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  • The David Helfgott Saga
  • Peter Feuchtwanger

When Verdi’s favorite singer, Adelina Patti, retired from the stage, thousands upon thousands of admirers lined the pavements with torches to bid her farewell. In those days it was Patti, Melba, Sembrich and Caruso who made news. Today, however, a classical musician rarely hits the headlines, unless of course, he is a David Helfgott. Granted, Helfgott’s fame rests largely upon the Oscar winning film Shine, which has succeeded in bringing a new type of audience to classical music. Yet on reflection, were those audiences of a hundred years ago that much different from today’s?

Patti was considered to be the greatest singer of her time, and was admired by composers such as Verdi, Rossini and Gounod, and every discerning music lover in America and Europe. But according to the eminent New York critic W. J. Henderson, Patti’s “audiences are curious collections of persons who never or very rarely go to hear music of a high order. . . .” The same could be said of David Helfgott’s audience, the great majority of whom are newcomers to classical music, although there are numerous professional musicians who have also come under his spell.

At the Boston Airport Security Check, the man inspecting my hand luggage discovered a photo of David Helfgott in my bag. “Gee buddy” he exclaimed, “I know him . . . I just bought his Rach 3, the first classical record I ever owned, and I intend to buy many more from now on.” On the other side of the coin, you have Shura Cherkassky, one of the century’s greatest pianists, who after much persuasion (he nursed a dread of everything not completely normal) consented to listen to Helfgott. The Australian pianist’s playing profoundly touched Cherkassky’s innermost feelings, creating an impression that never left him.

Long before Shine became a word on everyone’s lips, David had already played to capacity audiences at the Beethoven House in Bonn, and in the Tivoli in Copenhagen, where he received the highest critical acclaim. When Tibor Varga heard David play in one of my masterclasses in Sion, Switzerland, the distinguished violinist was immensely impressed and asked David if he would accompany him in the Brahms D minor Sonata op. 108. Although David had never played the work before, he immediately took up the challenge, and without rehearsal, [End Page 334] prima vista, gave what Tibor Varga declared to be the finest performance of the sonata he could remember.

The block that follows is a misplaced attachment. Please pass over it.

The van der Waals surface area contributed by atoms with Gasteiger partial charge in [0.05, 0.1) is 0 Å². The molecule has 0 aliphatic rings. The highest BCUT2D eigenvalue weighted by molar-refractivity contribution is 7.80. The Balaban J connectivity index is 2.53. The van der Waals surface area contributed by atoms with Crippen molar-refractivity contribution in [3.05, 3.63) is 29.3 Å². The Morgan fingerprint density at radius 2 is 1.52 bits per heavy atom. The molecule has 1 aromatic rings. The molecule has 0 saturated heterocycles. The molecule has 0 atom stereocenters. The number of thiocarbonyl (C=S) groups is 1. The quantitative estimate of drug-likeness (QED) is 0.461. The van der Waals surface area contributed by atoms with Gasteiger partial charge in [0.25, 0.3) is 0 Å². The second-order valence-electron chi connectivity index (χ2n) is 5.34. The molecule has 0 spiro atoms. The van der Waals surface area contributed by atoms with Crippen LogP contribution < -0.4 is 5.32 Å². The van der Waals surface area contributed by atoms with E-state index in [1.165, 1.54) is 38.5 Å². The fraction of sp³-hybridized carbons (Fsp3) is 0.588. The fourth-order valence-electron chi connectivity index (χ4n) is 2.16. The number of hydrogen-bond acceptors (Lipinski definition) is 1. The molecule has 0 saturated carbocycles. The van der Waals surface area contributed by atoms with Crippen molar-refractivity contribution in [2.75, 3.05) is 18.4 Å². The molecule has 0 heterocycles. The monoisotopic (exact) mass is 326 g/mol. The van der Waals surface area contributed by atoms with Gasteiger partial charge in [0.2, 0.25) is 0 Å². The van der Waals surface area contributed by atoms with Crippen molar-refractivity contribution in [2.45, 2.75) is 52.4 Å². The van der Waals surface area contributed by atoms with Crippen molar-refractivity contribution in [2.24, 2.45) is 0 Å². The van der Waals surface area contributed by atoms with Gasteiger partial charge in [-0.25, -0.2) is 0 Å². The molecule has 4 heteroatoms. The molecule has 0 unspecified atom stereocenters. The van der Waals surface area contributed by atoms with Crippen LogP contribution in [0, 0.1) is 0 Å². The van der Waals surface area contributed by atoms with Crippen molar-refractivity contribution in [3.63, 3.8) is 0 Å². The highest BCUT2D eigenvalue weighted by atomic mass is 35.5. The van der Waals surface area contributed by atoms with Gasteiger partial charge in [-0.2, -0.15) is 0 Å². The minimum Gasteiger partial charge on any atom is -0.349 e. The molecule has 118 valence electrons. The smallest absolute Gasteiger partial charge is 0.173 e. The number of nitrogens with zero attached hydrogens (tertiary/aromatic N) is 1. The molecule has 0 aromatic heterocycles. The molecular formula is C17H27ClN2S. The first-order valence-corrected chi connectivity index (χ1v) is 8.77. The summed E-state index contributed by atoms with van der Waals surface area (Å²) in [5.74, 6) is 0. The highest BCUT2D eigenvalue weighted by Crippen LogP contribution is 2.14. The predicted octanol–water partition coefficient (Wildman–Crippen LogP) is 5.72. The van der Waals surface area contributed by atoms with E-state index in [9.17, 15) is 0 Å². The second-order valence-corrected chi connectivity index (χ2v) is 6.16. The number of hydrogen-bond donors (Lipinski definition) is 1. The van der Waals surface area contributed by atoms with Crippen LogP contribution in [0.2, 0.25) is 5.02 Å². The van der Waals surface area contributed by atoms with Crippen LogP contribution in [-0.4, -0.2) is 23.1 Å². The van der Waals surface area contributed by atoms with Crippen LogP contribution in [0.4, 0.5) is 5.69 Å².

A year or two later, at another masterclass where David had been accompanying, Ivry Gitlis referred to David as the “personification of music.” Recently in the artists’ room after a recital given by the English pianist William Howard (an ex-student of mine and the founder of The Schubert Ensemble of London), I noted how agitated William appeared while speaking to a well-wisher. William later confided to me that in the course of their conversation, this person had made derogatory remarks about David Helfgott. When questioned on whether he had actually ever heard Helfgott play, the man replied in the negative, admitting that all his information had come by way of dismissive notices in the press. William was incensed, and advised the man to go and listen to David in person and arrive at his own conclusions. On more than one occasion William had found David’s playing unforgettable. In fact he remembered one recital in particular that remained for him the most moving experience of his life!

Admittedly these performances took place some ten years ago, and to be fair to his detractors, Helfgott’s playing for as long as I care to remember has been uneven. So should critics catch him on an off day they cannot be entirely blamed for expressing their wrath. However, many great pianists of the past were uneven. Looking back on my youth, I was fortunate to have heard Alfred Cortot on several occasions. One day he played magnificently, the next day so badly as to be almost unrecognizable.

In 1959 I attended a piano recital at London’s Wigmore Hall, where Youra Guller (1895–1981), an artist of mystical stature in the world of music, was to...

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